The Youth Cartel

Freebies for registering early – The Summit

This week we opened registration for The Summit. This is our brand new, TED-like, national youth ministry event. [Here’s the announcement]

And, as excited as I am about The Summit, this post isn’t really about the event itself so much as it’s about the type of ministry organization we want to be.

Here is a phrase from the announcement:

We have lots of freebies to reward you for registering early. Why? Because we think early adopters should get the most rewarded. (Duh!)

You might not know this but that is an upside down methodology within the marketing world. For instance, I get regular emails from Southwest Airlines offering me great deals from San Diego to the places I visit most often. But why is Southwest offering me those special prices? Because the market isn’t buying them at their regular fare price, so they’ve discounted them to try to entice me to buy low. And it works! I’ve actually booked trips I wouldn’t have booked simply because the flight cost was so low!

But, for me at least, I would like to think about The Youth Cartel as the type of organization who rewards our most loyal folks with the best possible deal. We’ve done it in some small ways by offering pre-order specials on books and curriculum and gotten a great response.

For The Summit — we’ve ramped that WAY UP to make it so that the people who register first get the absolutely best deal on price & rewards. Our early bird price is valid all the way through August but if you register in May you’re going to get all sorts of stuff for free that people who register in September won’t get. (Or will have to pay for.)

  • An invite to our private Friday night after party
  • A vote for who gets to speak in the soapbox session
  • Video downloads of every session
  • One registration to a pre-event session
  • Entered in a raffle to win things like… free lodging, car rental, and other fun stuff we’ll dream up.
  • MP3 downloads of every session
And then, as we get closer to the event these rewards start to go away. So folks who register now get the best possible deal and those who wait get a little less.

So that’s my theory. What do you think? Is it a crazy theory? Do you think it’s better to go the traditional way and discount stuff when it doesn’t sell?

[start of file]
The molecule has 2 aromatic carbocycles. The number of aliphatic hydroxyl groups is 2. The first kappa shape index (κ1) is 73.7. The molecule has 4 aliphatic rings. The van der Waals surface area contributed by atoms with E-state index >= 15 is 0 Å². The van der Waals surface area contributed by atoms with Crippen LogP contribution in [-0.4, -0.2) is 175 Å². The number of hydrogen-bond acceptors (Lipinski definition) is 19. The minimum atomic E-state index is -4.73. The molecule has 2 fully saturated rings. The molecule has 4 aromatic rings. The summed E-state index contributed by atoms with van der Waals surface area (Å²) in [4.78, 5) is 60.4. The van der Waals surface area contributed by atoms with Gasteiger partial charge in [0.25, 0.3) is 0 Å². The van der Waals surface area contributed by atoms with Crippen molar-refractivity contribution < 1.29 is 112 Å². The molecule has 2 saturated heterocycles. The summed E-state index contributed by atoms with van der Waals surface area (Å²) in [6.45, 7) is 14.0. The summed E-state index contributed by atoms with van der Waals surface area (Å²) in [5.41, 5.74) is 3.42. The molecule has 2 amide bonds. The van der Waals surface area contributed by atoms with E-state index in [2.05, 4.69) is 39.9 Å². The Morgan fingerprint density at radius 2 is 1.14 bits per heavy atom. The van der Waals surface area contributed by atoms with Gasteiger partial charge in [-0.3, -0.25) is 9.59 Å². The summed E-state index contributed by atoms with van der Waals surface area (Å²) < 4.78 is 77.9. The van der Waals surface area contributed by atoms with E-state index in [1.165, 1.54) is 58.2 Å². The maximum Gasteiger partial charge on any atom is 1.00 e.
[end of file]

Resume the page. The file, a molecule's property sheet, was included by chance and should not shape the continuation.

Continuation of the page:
And… are you planning to attend The Summit? We’re hearing from youth workers all over who are planning to come, which is rad! Are you registered yet? If not, what are you waiting for?


William Shakespeare on Marketing


Kid’s Attention Valued at $1.12 Trillion Annually

My kids can tell me about all the latest Disney movies. And they can rattle off the specs of just about every toy that they want. Worse yet? They are armed with lines that tell me all about why buying that toy is good for them and the deal they will get if they buy it online by a specific date.

The culprit? Savvy marketers are hitting them where I’m not looking. Sites that I’ve deemed safe for them to play on are now rewarding them for watching well-placed ads. My own kids are earning Webkinz bucks by watching trailers for movies. It’s not just Webkinz, it’s all of them.

On the table? Getting kids to influence their parents spending habits.

$1.12 trillion. That’s the amount that kids influenced last year in overall family spending, says James McNeal, a kid marketing consultant and author of Kids as Consumers: A Handbook of Marketing to Children. “Up to age 16, kids are determining most expenditures in the household,” he says. “This is very attractive to marketers.” 

Marketing to Kids Gets More Savvy with Technology, USA Today, August 15th 2011. – Read the rest

What does this have to do with youth ministry? Absolutely everything. I’m not saying you need to market your ministry to your students. But I am saying that you need to know that there are others out there marketing to your students in ways that are more savvy and more influential than your flyer and stage announcement.

Your retreat, your camp, your mission trip… things like that are competing for the same $1.12 trillion. Sad. But true.

Tip for Webkinz parents: Go into your kids account and turn off third-party ads.

Question: Should the government regulate advertising to children?